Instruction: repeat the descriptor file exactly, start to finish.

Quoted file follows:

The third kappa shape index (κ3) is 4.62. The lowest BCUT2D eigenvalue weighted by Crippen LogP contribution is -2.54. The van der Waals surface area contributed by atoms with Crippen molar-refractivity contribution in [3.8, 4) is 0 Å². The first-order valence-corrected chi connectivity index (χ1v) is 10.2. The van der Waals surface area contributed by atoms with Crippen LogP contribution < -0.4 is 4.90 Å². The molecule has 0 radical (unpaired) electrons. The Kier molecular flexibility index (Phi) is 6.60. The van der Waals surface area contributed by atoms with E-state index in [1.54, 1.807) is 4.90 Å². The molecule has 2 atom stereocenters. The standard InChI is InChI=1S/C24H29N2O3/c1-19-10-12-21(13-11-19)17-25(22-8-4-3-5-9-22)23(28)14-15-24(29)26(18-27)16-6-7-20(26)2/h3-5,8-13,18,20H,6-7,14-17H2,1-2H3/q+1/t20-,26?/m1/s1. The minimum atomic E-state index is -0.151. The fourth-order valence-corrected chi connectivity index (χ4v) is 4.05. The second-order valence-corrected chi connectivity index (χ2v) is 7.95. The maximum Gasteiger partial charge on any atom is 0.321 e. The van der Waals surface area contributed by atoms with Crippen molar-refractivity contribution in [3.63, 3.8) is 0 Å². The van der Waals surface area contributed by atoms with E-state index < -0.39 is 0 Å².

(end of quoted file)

The third kappa shape index (κ3) is 4.62. The lowest BCUT2D eigenvalue weighted by Crippen LogP contribution is -2.54. The van der Waals surface area contributed by atoms with Crippen molar-refractivity contribution in [3.8, 4) is 0 Å². The first-order valence-corrected chi connectivity index (χ1v) is 10.2. The van der Waals surface area contributed by atoms with Crippen LogP contribution < -0.4 is 4.90 Å². The molecule has 0 radical (unpaired) electrons. The Kier molecular flexibility index (Phi) is 6.60. The van der Waals surface area contributed by atoms with E-state index in [1.54, 1.807) is 4.90 Å². The molecule has 2 atom stereocenters. The standard InChI is InChI=1S/C24H29N2O3/c1-19-10-12-21(13-11-19)17-25(22-8-4-3-5-9-22)23(28)14-15-24(29)26(18-27)16-6-7-20(26)2/h3-5,8-13,18,20H,6-7,14-17H2,1-2H3/q+1/t20-,26?/m1/s1. The minimum atomic E-state index is -0.151. The fourth-order valence-corrected chi connectivity index (χ4v) is 4.05. The second-order valence-corrected chi connectivity index (χ2v) is 7.95. The maximum Gasteiger partial charge on any atom is 0.321 e. The van der Waals surface area contributed by atoms with Crippen molar-refractivity contribution in [3.63, 3.8) is 0 Å². The van der Waals surface area contributed by atoms with E-state index < -0.39 is 0 Å².